Denny Zeitlin's Inhabiting a Parallel Universe

Raul d'Gama Rose By

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The artist is alone. Not woefully or desperately alone, but more like willfully alone and enraptured... He empties his head of thought to make way for the flow of air. And in the air, notes of varying pitch and character. They bring their sound alone... then sometimes strung together like necklaces of varying beads—whole ones, halves and quarters... eights... sixteenths... a myriad... The artist feels good to be alone, emptied of all thought now he is prepared for the waves of sound. He sits down at the piano and gives them voice. Denny Zeitlin is playing... deconstructing... exhilarating.

I am alone in the room and hear Zeitlin deep inside my heart. This is where the notes that first appeared in his head—thoughts and ideas flowing through his brain, veins and fingers—before sprinkling onto the keyboard. And they touch not the auditory senses but on the slate of the heart. The tune is vaguely familiar, but I hear new harmonic variations... a slightly stifled major chord is struck, then new changes revolving like a mad wheel around the original chord in elastic time... and suddenly a melody emerges... It is a Kern—"All The Things You Are" in fact. Bassist Charlie Haden joins in, playing notes like sharp refracted shards of light... then Jerry Granelli—almost tip-toeing on cymbals murmuring loud and soft. My heart begins to beat like a part of the song. I am revealed to myself. All the things I am...can be... all things mentionable and unmentionable... Suddenly I can no longer sit still. My body is swaying and I get up from the chair and allow the music to take over.

Tree sap I am... we are—the song and I together—and a child again... I feel one with the earth and the sky and the rivulet that runs through our property. The song skips as if across a moor I can remember as a child. Many days did I spend there looking for myself in the puddles that glittered and rippled with vast miniature ecosystems? Suddenly I am indoors again. A cool wind wraps the song notes and chords... they skitter in the gathering swirl around my body and begin to trot and gallop at a quickening pace. The music whirls... I whirl too like a dervish. The music is empowering... I forget to breathe and merely swallow the notes of the song. As notes tingle and chords tremble and reverberate around me I realize that every inch of me is ringing in echo of the song's melody. The rhythm inside that melody makes body and soul undulate in gymnastic pirouettes.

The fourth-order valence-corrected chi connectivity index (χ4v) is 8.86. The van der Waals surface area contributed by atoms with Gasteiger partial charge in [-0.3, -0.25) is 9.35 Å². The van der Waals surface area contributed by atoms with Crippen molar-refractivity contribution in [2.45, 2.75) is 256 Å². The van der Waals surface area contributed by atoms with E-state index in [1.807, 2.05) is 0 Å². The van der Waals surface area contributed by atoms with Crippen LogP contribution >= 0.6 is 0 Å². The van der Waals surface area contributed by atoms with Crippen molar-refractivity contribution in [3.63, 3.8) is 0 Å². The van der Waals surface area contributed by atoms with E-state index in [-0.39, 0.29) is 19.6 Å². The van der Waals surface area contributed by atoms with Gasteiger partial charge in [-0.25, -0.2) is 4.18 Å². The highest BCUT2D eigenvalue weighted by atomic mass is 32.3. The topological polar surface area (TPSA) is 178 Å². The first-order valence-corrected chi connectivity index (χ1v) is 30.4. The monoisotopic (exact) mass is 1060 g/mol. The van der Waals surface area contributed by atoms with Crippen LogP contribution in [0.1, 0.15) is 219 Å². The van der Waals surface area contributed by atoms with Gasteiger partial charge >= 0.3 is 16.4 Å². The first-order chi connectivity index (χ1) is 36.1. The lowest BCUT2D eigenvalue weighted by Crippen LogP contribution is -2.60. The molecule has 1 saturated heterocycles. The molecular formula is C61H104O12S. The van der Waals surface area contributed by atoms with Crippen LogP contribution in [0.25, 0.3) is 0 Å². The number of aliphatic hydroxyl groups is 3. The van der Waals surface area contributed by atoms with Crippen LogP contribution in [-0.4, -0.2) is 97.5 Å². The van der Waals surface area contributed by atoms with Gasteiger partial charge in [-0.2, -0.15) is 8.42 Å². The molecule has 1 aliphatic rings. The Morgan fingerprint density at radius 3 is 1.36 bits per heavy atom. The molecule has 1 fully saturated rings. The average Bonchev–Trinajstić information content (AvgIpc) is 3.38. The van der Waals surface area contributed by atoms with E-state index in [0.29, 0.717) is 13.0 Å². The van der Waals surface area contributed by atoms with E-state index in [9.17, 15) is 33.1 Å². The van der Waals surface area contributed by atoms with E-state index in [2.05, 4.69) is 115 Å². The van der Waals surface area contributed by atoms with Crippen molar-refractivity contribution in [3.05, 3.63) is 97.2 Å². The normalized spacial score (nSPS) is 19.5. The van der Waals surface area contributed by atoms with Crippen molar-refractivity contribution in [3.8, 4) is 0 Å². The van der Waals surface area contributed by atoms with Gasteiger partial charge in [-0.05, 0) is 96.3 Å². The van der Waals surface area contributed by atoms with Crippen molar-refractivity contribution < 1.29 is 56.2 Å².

Denny Zeitlin's fingers are caressing the piano keys and coaxing the notes to sing. Notes roll over each other, cascading into the heart of the melody. Then Charlie Haden's majestic bass lines and the steady rat-a-tat-and-trinkle-tinkle of Jerry Granelli's drums and cymbals dance around me. I see Jerome Kern and Oscar Hammerstein's classic song in a new light. It murmurs softly, swinging almost relentlessly... then it settles into a long and effervescent impression of a body, boundlessly beautiful. I see it... all the things she is...

The maddening colors of Carnival

This is Disc 2 of the 3-CD set, Mosaic Select Denny Zeitlin: The Columbia Studio Trio Sessions. I had no intention of listening to this Disc (2) before Disc (1). It was pure chance and I like surprises. I had just heard "Carole's Garden" and wanted to follow that thread, see where it went. The title of this Columbia Studio album, Carnival reminded me of home... Brasil... Or then again, maybe none of the above... The urge to merely gambol was strong... And this is jazz... Denny Zeitlin could have that effect on me too. I had listened to and reviewed his latest record, the brilliant Sunnyside release, Denny Zeitlin Trio/In Concert. Here Buster Williams, Matt Wilson and Zeitlin performed his maddeningly exciting twist on "The Night Has 1000 Eyes," called simply "10,000 Eyes". The reinterpretation of that original Jerome Brainin-Buddy Bernier classic was astounding. It was new harmonically, with a 7/4 vamp and a climactic piano solo...

On Disc 2 of this priceless set, there is more tantalizing deconstruction of standards. Zeitlin seems to revel in this when he approaches a standard. On "We'll Be Together Again," the new changes are very subtle, hidden in the gently swaying rhythm, with just the occasional flurry of fingers in the second chorus. "Once Upon a Summertime" is a redefinition of modern romanticism. The almost somnambulant pace at which the song begins is deceptively challenging in the way that Glenn Gould's famous interpretation of Brahms D Minor Concerto. But summertime can be languorous, so Zeitlin basks in its glory, soaks in the heat of the song and reflects the sense wonder so similar to the way Ray Bradbury once described his own protagonist's sense of wonder in Dandelion Wine. And then there is the extraordinary song "The Boy Next Door," with its semi-tonal shifts and astounding melodic statements verse after verse...


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